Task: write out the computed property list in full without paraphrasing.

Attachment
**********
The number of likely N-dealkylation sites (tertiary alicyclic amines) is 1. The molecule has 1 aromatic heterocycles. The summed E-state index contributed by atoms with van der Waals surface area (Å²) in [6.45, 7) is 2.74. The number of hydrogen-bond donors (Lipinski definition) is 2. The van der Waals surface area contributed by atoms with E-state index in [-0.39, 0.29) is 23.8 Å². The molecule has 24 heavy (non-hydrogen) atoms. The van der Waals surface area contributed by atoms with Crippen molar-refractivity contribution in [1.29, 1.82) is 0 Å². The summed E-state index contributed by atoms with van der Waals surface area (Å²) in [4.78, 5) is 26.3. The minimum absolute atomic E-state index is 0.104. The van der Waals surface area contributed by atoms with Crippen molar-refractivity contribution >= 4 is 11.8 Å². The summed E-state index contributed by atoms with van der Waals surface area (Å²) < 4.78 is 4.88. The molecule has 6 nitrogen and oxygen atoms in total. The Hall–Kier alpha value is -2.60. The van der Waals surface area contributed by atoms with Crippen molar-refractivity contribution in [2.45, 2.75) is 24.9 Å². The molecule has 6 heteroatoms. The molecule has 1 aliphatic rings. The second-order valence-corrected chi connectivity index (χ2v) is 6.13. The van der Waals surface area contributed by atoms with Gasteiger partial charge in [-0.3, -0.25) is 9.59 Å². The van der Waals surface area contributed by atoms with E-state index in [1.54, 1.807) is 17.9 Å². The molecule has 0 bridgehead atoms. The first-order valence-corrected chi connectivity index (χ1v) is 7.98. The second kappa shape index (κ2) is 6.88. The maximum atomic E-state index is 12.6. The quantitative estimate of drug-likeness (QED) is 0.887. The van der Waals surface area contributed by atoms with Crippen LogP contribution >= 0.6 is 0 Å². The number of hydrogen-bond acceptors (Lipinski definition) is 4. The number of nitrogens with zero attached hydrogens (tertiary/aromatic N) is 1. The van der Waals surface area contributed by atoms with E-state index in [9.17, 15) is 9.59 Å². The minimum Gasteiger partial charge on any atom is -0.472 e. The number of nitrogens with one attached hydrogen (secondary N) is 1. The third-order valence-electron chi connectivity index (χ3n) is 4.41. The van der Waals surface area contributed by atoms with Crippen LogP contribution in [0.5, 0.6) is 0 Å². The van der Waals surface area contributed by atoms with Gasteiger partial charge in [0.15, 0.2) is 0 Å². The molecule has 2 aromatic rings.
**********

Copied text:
The number of likely N-dealkylation sites (tertiary alicyclic amines) is 1. The molecule has 1 aromatic heterocycles. The summed E-state index contributed by atoms with van der Waals surface area (Å²) in [6.45, 7) is 2.74. The number of hydrogen-bond donors (Lipinski definition) is 2. The van der Waals surface area contributed by atoms with E-state index in [-0.39, 0.29) is 23.8 Å². The molecule has 24 heavy (non-hydrogen) atoms. The van der Waals surface area contributed by atoms with Crippen molar-refractivity contribution in [1.29, 1.82) is 0 Å². The summed E-state index contributed by atoms with van der Waals surface area (Å²) in [4.78, 5) is 26.3. The minimum absolute atomic E-state index is 0.104. The van der Waals surface area contributed by atoms with Crippen molar-refractivity contribution >= 4 is 11.8 Å². The summed E-state index contributed by atoms with van der Waals surface area (Å²) < 4.78 is 4.88. The molecule has 6 nitrogen and oxygen atoms in total. The Hall–Kier alpha value is -2.60. The van der Waals surface area contributed by atoms with Crippen molar-refractivity contribution in [2.45, 2.75) is 24.9 Å². The molecule has 6 heteroatoms. The molecule has 1 aliphatic rings. The second-order valence-corrected chi connectivity index (χ2v) is 6.13. The van der Waals surface area contributed by atoms with Gasteiger partial charge in [-0.3, -0.25) is 9.59 Å². The van der Waals surface area contributed by atoms with E-state index in [1.54, 1.807) is 17.9 Å². The molecule has 0 bridgehead atoms. The first-order valence-corrected chi connectivity index (χ1v) is 7.98. The second kappa shape index (κ2) is 6.88. The maximum atomic E-state index is 12.6. The quantitative estimate of drug-likeness (QED) is 0.887. The van der Waals surface area contributed by atoms with Crippen LogP contribution >= 0.6 is 0 Å². The number of hydrogen-bond acceptors (Lipinski definition) is 4. The number of nitrogens with zero attached hydrogens (tertiary/aromatic N) is 1. The van der Waals surface area contributed by atoms with E-state index in [9.17, 15) is 9.59 Å². The minimum Gasteiger partial charge on any atom is -0.472 e. The number of nitrogens with one attached hydrogen (secondary N) is 1. The third-order valence-electron chi connectivity index (χ3n) is 4.41. The van der Waals surface area contributed by atoms with Crippen LogP contribution in [0.5, 0.6) is 0 Å². The van der Waals surface area contributed by atoms with Gasteiger partial charge in [0.15, 0.2) is 0 Å². The molecule has 2 aromatic rings.